Diving Deep: El Paso Locomotive 1-3 Birmingham Legion

Legion brings the hot sauce

Before this Saturday, the Legion had just 9 goals on the season. 2 of those were own goals. It also had a -5 goal difference. By the end of the evening, the tally was 12 goals and the goal difference was improved to -3.

That goal difference is still the worst among all teams in playoff position. On the other hand, New Mexico United is top of the Western Conference with a -1 goal difference. GD doesn’t mean much until the end of the season and even less so in the USL, which has it as the 5th tiebreaker. Still, it is an indication of how a team scoring relative to its opposition.

Until this past weekend, the Legion was not exactly doing well on that front. 7 earned goals in 11 games and 14 conceded is not good. 8 of those goals given up were in two games of course, Make of that what you will.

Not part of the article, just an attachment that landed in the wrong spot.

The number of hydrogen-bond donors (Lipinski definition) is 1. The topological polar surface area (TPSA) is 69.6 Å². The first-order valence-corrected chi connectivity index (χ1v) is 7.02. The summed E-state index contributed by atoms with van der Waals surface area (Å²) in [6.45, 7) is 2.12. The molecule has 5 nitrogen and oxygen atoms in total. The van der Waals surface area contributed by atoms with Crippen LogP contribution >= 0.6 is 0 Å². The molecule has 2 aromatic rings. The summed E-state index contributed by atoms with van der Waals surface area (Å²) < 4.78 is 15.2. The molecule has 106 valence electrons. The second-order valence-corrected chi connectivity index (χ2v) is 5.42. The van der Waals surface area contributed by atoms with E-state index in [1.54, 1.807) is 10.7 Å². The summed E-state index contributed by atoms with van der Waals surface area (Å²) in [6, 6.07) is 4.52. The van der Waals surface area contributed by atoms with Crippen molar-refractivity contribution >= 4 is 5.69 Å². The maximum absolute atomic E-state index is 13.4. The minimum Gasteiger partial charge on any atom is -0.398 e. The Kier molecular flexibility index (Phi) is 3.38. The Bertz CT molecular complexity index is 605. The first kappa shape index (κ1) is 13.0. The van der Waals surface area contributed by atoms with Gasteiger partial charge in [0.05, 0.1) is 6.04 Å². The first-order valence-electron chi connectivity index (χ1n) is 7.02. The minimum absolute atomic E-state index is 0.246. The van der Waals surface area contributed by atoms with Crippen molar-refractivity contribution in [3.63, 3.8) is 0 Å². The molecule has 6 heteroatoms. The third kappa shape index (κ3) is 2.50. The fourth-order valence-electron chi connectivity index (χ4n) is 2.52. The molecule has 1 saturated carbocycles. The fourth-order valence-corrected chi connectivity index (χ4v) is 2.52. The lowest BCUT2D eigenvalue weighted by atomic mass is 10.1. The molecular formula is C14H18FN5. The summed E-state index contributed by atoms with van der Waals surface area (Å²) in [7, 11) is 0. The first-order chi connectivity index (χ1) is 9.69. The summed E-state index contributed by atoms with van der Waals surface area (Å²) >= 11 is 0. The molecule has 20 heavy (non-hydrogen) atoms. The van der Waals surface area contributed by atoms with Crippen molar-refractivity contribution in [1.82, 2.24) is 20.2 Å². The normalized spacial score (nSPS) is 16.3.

Across the league, teams are scoring at an average of 1.33 goals per game. With the 3 goals scored Saturday, the Legion is now at 1.00, well below the average and in fact tied for fourth lowest (with Hartford, Oakland, Las Vegas and Tulsa, not exactly great company).  The shot conversion rate improved a little from 8% to 10% but remains tied for league-worst (with Hartford and Pittsburgh, the latter of whom have had an even tougher time figuring out how to score). Those 3 goals were the Legion’s best offensive output of the regular season so far. But are they an indication of better things to come?

Now, let’s preface the rest of this post by noting that El Paso is hardly a model of excellence in the USL Championship. They are dead last in the West on just 8 points and 1 point better than the worst team in the East (Miami). They already enacted a coaching change, ditching Brian Clarhaut two weeks ago and hiring Wilmer Cabrera. Cabrera got an immediate improvement with the surprise 2-1 win over the Charleston Battery in South Carolina. That was a close-run affair and benefitted from a man advantage for the entire second half. But a win is a win. The Locomotive only has two of those all season. Cabrera’s tactical changes do look to have the team moving in the right direction, but they have quite the mountain to climb.